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On the 11th September 2001 what might have been a Hollywood horror movie became reality. A commander at the Pentagon made the connection when he said: "It was like being in a movie." The magnitude of what took place was beyond our ability to absorb. Within 24 hours the death toll was expected to be over 10,000 souls. We have difficulty sympathising with so many bereaved families and injured victims although we want to.
The terrorist attack was a defining moment in world history. We wonder whether any good can come out of such terrible events. We think of a moment as a very short space of time. Such was the case. In less than two hours disaster upon disaster struck in the USA. We use the word momentous when we are speaking of world changing events that cannot leave things exactly the same as they were and that must be true too. We use the word momentum when we refer to the impetus for change that takes place as a result of some happening and this must surely be the case.
Some might say that the ox will still eat grass and there will still be beer at the pub but world leaders, whether presidents or prime ministers cannot take such a cynical view. They know that this one event signals a daily threat to the civilised world as long as there are those prepared to perpetrate such actions. All flights were stopped over the USA and London too. The stock exchanges of the world shuddered. An instant review of security systems began. The area where the first attacks took place is known locally as 'the crossroads of the world.' The attack was directed at the World Trade Centre and there is no doubt that these events have significance for the whole world. One woman referring to the symbolism of the Centre's towers said: "When the tower collapsed it changed everything."
The World Trade Centre symbolised different things to different people. For some it symbolised peaceful coexistence in a non-violent competition based upon the merchant not the soldier. It represented peaceful exchanges not military conquest. For others it symbolised all that is wrong with contemporary commercialism with its greed, materialism, indifference to human suffering and economic oppression. The second location of attack was the Pentagon, the symbol of American military might and competence in the protection of USA interests at home and abroad. The symbolism is very striking. Not only did airport security fail to detect the terrorists but military surveillance failed to identify and intercept the enemy before he struck at the very heart of the protection of the realm.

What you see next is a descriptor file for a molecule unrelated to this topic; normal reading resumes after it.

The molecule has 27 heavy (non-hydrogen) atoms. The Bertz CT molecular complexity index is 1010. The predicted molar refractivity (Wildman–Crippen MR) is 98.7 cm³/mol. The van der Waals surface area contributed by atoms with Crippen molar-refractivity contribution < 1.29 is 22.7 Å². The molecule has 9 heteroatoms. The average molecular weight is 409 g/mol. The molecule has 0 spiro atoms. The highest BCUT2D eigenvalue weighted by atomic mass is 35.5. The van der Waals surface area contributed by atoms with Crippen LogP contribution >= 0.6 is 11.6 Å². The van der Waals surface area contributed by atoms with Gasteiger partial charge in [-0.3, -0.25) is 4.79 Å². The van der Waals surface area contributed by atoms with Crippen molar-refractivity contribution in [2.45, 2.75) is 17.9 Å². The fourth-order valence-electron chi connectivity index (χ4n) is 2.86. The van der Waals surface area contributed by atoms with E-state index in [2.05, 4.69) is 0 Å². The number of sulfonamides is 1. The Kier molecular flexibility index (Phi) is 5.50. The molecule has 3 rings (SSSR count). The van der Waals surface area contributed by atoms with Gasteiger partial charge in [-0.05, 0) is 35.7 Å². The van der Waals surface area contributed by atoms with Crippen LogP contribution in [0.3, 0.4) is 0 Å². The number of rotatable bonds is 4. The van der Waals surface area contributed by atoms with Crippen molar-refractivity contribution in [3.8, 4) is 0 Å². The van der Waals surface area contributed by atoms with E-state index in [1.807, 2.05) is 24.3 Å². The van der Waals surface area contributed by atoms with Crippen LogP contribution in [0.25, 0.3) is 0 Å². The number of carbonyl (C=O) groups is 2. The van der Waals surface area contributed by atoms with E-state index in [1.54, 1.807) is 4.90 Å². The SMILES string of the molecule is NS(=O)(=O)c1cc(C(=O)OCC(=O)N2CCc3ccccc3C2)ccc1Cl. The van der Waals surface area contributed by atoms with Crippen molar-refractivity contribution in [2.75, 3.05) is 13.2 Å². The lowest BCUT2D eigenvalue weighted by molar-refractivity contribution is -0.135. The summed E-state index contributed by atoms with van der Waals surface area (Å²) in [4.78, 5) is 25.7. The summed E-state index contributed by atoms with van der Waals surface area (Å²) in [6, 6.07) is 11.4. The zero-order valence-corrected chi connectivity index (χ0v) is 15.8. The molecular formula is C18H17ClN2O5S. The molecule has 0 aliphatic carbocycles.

What lessons can be learnt from these catastrophic events?
They certainly bring home to us the uncertainty of this life. In Manhattan everyone went out to work as usual. Everything started as a normal day. Then disaster struck. James 4.13 reminds us all not to take anything for granted in an irreligious way. "Go to now, ye that say, To day or to morrow we will go into such a city, and continue there a year, and buy and sell, and get gain: Whereas ye know not what shall be on the morrow. For what is your life? It is even a vapour, that appeareth for a little time, and then vanisheth away. For that ye ought to say, If the Lord will, we shall live, and do this, or that." (James 4:13-15)
These events also focus our attention upon the depravity of man. The British Prime Minister spoke of "a wickedness beyond our normal contemplation." But is it not just this wickedness that we have to face up to as sinners? Jeremiah raises the question concerning the condition of fallen man without Divine grace: "The heart is deceitful above all things, and desperately wicked: who can know it?" (Jeremiah 17:9)
We must also consider the inadequacy of human endeavour. In these terrible circumstances we are presented with the limitations of human intelligence, wealth and military prowess on their own. Commenting on what he saw after his own escape one financier commented: "It was like the end of the world." The end of the world will be the ultimate demonstration of human inadequacy in the face of Divine absolutes. The Apostle John describes the second coming of Christ to judgement in the following way: "Behold, he cometh with clouds; and every eye shall see him, and they also which pierced him: and all kindreds of the earth shall wail because of him. Even so, Amen. (Revelation 1:7)
We are thus presented with the need for change. There will be discussion about the wisdom of constructing 110 floor buildings 1368 feet high. There will be reconsideration of tens of thousands of trade specialists all being concentrated in one place. There will be changes in travel security. Most of all there will be an urgent review of military intelligence and the security of military establishments and the wisdom of concentrating military specialists in one location. However, these changes will not address the spiritual changes necessary, to move from no ultimate answers to total ultimate answers. The Daily Telegraph editor stated that the USA needs to be smarter. This is no doubt correct but cannot be a total solution. These horrific events of such magnitude can be repeated in the same or different ways every time one or two terrorists slip through the net. The arch enemy of mankind has many accomplices awaiting their opportunity. Only the Lord Jesus Christ as the King of kings has the resources to defeat him. It is time for Western Societies to face up to our need for the God that has been forgotten.